TCIEXPRESS, a customer-oriented, multi-technology transport system in the Indian and International markets, has announced using Matrix Time-Attendance solution for increasing productivity and streamlining salary processing. This high-tech transport system pursuit value-based policies to satisfy the aspirations of society, customers, vendors, employees, shareholders and the transport industry. Speed is the essence of all the services of TCIEXPRESS whether through land or air, anywhere in India and the world. TCIEXPRESS multi-technology transport system TCIEXPRESS is actively engaged at 500 locations across India. To manage entire attendance, diverse shifts and leave policies for the various locations and numerous workers at a central place was a very tedious task for them. Moreover, this leads to complex computation for salary based on the absent-present report. So, their requirement of timely and error-free payroll processing was arisen to improve overall productivity. Ultimately, they were facing challenges over various matters like manual paperwork, lack of productivity and discipline, remote access of all the locations for Time-Attendance and payment process. Matrix offered COSEC VYOM for people mobility management for TCIEXPRESS's 3000 employees at 500 locations COSEC VYOM cloud-based system After a comprehensive discussion regarding problems and requirements, Matrix has offered COSEC VYOM for people mobility management for their 3000 employees at 500 different locations. COSEC VYOM is a cloud-based Time-Attendance system that addresses solutions to the outlined issues of productivity and efficiency. It provides ubiquitous, cost-effective, secure and on-demand network access. Moreover, Matrix Time-Attendance solution is integrated with HR1 and HRMS software for easy salary processing and speedy HR process of TCIEXPRESS. COSEC VYOM cloud-enabled Time-Attendance system provides the following results - Quick salary processing Improves productivity Reduce paperwork Secure and on-demand network access Eliminates server cost, infrastructure cost, and maintenance cost Products Offered: COSEC DOOR FOT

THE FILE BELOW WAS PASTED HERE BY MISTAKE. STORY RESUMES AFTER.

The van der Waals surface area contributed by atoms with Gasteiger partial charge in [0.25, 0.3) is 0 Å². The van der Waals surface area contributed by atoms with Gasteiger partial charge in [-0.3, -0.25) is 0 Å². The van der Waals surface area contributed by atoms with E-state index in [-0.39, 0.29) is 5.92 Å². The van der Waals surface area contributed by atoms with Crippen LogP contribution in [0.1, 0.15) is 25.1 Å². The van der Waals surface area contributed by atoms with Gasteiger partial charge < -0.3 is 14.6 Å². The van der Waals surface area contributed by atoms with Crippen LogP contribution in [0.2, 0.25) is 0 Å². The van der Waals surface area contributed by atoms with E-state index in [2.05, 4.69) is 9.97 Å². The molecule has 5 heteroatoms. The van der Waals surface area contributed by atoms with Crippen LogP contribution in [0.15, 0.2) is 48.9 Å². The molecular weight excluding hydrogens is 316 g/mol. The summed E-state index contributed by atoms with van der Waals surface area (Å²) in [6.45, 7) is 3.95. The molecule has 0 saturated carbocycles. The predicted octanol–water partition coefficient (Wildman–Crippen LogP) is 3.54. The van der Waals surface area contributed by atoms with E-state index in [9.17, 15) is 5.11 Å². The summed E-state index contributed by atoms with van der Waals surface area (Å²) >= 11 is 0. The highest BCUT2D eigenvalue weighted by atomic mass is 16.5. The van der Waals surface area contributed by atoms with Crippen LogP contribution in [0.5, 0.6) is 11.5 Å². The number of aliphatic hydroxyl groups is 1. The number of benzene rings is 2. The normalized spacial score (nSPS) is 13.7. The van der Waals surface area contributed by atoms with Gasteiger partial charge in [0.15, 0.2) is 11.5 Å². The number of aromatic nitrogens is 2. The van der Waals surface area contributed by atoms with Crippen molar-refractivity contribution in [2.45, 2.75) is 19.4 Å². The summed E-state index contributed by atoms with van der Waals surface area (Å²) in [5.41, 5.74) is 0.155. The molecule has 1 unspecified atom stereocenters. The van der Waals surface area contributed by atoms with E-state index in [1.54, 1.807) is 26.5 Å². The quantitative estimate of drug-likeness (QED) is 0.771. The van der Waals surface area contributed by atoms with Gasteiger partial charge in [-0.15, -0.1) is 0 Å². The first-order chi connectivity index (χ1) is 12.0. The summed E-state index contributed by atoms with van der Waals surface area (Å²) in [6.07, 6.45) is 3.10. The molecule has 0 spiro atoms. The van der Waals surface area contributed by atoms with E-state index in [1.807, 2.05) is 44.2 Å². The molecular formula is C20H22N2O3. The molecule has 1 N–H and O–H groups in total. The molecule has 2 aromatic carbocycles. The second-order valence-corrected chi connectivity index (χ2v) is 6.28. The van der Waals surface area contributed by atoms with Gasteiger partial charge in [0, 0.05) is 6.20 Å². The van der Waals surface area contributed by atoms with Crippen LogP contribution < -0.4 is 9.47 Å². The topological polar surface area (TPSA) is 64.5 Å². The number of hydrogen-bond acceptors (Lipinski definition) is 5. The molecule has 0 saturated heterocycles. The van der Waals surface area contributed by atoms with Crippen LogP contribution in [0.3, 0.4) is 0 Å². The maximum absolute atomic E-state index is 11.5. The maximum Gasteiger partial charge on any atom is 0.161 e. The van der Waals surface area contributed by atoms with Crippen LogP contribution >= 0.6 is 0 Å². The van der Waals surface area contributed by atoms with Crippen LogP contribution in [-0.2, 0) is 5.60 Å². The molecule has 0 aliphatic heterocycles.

APRR (Autoroutes Paris Rhin Rhône) Group has selected Teleste’s S-VMX Video Management System for upgrading its motorway safety and surveillance infrastructure. The system will be implemented by a consortium composed of Teleste and ENGIE Ineo, a part of worldwide renowned energy provider, The ENGIE group. Teleste S-VMX video security system APRR Group, a subsidiary of Eiffage, manages motorways and toll structures under concessions awarded by the French State. Under the terms of its concession agreements, the Group also invests heavily in its 2,323 km network in order to improve travel conditions and satisfy customers’ new mobility requirements. Teleste’s S-VMX system will be in charge of monitoring and securing the East & South of France Motorways network, including the motorway routes as well as car parks and rest areas. The project is expected to be delivered during 2019 and 2020, and the contract scope includes a 10-year maintenance agreement. Security and operations control systems Security and operations control systems are becoming increasingly complex as they are expected to process large amounts of information in real-time. Teleste’s S-VMX video surveillance and S-AWARE situational awareness platforms enable the building of security systems that will evolve alongside the changing needs of public authorities. In addition to the powerful video core, the systems can control large amounts of information from multiple sources within the operating environment to ensure that the right information is available to the right people, when and where needed, and that the correct action is taken promptly whenever unexpected situations occur.